Motorists still reluctant to fully trust driverless cars

by Oct 8, 2019Blog, News

New research carried out by the AA has suggested that UK motorists aren’t yet fully confident in the concept of driverless cars.

The motoring association discovered that while lots of people did see the positives that driverless cars can bring, such as improved mobility for elderly and disabled people, there were still many that had issues when it comes to trusting autonomous vehicles.

The AA carried out a poll of 21,039 people that revealed that just under a quarter of people indicated that they would trust a vehicle to drive itself whilst they were in it.

The most common concern, felt by 87% of people, was over the possibility of situations coming up that were not anticipated by the software programmers who had developed the technology.

Not all technology was being dismissed though. Many dealers were ready to embrace a number of advancements with 59% wanting adaptive cruise control, and 58% wanting advanced automatic emergency braking.

 

“The car has been pretty much the same for 100 years, but the next decade will see more change than in the previous 50 years.

– Edmund King, AA President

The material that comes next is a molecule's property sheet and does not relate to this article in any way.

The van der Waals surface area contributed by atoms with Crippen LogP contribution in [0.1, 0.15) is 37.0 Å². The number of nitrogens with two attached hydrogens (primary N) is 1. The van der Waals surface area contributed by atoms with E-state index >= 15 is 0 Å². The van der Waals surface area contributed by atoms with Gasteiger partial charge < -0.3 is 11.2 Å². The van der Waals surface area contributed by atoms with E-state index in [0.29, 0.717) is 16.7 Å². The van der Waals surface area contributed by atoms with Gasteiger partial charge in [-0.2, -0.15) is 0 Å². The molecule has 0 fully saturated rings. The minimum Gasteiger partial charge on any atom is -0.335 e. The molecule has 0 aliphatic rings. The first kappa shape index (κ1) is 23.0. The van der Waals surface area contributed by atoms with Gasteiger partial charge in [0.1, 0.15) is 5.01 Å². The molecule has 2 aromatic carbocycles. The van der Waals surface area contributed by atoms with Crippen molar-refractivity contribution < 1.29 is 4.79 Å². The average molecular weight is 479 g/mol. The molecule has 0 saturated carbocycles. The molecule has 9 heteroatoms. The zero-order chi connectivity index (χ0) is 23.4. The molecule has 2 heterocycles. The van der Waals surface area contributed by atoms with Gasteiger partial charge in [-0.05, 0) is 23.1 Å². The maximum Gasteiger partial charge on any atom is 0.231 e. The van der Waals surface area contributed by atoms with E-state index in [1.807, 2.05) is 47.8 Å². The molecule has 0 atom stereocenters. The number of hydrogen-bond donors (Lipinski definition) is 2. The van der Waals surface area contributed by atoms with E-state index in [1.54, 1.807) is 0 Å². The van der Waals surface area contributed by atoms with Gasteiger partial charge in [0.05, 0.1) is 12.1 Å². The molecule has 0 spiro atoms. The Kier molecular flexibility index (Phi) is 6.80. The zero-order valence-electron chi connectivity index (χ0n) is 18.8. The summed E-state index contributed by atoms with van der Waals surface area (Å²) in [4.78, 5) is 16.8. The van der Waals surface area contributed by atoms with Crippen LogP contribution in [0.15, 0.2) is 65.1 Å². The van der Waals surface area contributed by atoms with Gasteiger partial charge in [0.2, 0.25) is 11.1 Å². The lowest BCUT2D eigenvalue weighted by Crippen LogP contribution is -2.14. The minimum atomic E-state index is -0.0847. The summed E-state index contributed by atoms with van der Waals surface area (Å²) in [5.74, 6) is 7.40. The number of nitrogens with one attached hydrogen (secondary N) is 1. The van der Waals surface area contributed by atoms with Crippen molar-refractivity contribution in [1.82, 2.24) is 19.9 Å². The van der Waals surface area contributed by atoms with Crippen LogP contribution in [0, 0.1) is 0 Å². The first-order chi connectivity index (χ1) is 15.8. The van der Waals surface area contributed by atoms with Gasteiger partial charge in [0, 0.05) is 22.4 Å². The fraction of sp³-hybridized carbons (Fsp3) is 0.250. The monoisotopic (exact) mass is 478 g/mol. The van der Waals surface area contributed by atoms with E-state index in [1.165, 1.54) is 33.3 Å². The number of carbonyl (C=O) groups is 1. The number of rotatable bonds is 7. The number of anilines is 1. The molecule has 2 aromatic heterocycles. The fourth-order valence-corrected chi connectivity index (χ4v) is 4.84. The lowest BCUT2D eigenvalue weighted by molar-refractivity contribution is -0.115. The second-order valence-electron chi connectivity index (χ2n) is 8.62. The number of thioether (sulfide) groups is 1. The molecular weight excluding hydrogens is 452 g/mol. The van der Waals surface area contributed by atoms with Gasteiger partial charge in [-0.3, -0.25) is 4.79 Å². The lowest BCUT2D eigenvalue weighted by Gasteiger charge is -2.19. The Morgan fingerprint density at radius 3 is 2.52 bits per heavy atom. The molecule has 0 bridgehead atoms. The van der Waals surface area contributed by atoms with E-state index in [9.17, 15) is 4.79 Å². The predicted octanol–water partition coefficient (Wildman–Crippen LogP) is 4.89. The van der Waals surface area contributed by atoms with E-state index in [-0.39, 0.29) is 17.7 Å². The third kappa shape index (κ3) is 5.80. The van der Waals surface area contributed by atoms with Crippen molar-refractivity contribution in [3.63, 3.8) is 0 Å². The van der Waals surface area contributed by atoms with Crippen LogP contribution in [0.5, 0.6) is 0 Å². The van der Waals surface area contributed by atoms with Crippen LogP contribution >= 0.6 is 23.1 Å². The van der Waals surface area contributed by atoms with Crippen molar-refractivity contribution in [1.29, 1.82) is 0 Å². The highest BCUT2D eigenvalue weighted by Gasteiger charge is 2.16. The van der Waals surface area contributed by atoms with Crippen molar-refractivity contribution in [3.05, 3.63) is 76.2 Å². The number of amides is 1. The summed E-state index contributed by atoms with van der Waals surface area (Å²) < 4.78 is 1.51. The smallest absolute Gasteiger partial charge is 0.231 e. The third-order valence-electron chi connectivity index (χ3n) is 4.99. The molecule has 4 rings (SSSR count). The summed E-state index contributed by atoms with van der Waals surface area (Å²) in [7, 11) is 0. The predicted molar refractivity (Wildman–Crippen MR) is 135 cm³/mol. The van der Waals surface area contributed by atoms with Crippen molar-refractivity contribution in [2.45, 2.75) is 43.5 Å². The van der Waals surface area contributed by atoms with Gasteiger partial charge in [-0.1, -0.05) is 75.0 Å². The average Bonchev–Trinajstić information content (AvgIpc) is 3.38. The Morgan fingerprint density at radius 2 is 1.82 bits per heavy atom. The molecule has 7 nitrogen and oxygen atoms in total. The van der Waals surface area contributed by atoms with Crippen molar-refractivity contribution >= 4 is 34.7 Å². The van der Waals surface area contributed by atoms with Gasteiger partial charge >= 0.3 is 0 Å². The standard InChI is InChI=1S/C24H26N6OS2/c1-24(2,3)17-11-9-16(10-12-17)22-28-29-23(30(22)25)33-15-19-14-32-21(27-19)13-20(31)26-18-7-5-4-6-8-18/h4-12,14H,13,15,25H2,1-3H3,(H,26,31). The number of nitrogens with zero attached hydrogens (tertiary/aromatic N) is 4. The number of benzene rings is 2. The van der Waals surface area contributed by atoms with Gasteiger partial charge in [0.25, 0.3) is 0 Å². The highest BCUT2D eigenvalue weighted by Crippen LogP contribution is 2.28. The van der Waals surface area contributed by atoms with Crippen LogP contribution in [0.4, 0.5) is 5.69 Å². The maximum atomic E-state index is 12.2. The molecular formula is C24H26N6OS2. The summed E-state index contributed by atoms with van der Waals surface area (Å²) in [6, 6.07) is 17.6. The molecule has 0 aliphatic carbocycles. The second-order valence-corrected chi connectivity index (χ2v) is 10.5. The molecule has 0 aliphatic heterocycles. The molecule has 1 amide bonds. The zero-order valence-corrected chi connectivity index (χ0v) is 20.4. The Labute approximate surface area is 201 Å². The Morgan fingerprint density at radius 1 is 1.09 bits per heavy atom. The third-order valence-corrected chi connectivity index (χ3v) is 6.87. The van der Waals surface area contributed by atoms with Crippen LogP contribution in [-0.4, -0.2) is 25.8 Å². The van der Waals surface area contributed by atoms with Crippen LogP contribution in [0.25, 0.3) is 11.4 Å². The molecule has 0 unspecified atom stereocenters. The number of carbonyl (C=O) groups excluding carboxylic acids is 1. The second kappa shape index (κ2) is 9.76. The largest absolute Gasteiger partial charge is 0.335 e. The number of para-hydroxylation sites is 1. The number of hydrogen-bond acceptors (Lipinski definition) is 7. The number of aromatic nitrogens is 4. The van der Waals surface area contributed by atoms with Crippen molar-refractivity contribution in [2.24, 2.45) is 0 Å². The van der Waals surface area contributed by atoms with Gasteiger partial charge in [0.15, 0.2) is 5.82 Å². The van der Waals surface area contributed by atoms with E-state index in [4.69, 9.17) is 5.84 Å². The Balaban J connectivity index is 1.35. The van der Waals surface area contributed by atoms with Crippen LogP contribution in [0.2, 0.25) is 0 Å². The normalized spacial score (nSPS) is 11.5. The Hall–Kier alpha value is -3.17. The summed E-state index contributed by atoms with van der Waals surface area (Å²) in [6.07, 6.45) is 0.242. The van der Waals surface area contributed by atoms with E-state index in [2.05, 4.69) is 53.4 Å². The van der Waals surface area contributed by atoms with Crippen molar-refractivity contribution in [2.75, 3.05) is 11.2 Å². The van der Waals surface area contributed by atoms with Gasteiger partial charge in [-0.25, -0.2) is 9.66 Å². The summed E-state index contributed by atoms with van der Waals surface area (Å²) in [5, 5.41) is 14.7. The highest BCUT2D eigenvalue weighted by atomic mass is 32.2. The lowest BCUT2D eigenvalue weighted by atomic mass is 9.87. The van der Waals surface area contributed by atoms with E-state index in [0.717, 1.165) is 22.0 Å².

Edmund King, the president at AA, warned that manufactures shouldn’t go ahead and make fully autonomous cars their main aim, without first consulting with drivers.

He said: “‘We shouldn’t underestimate the cultural importance of the car. We shouldn’t take a Luddite approach to new driverless car technology but must bring the consumers with us.

“Today, nearly two-thirds [63 per cent] would be lost without their car, more women [70 per cent] say they would be lost without their car than men [59 per cent] and two-thirds still actually enjoy driving.

“Even with the projected growth of ride-hailing, connected and driverless cars, almost half can never envisage a time when they might give up their car.

“The car has been pretty much the same for 100 years, but the next decade will see more change than in the previous 50 years.

“There is no doubt technological advances can and will save lives and enhance mobility for the elderly, disabled and the young. The jury is still out on when, or if, the consumer will embrace the driverless car in the way they have grown to love driving their cars.”

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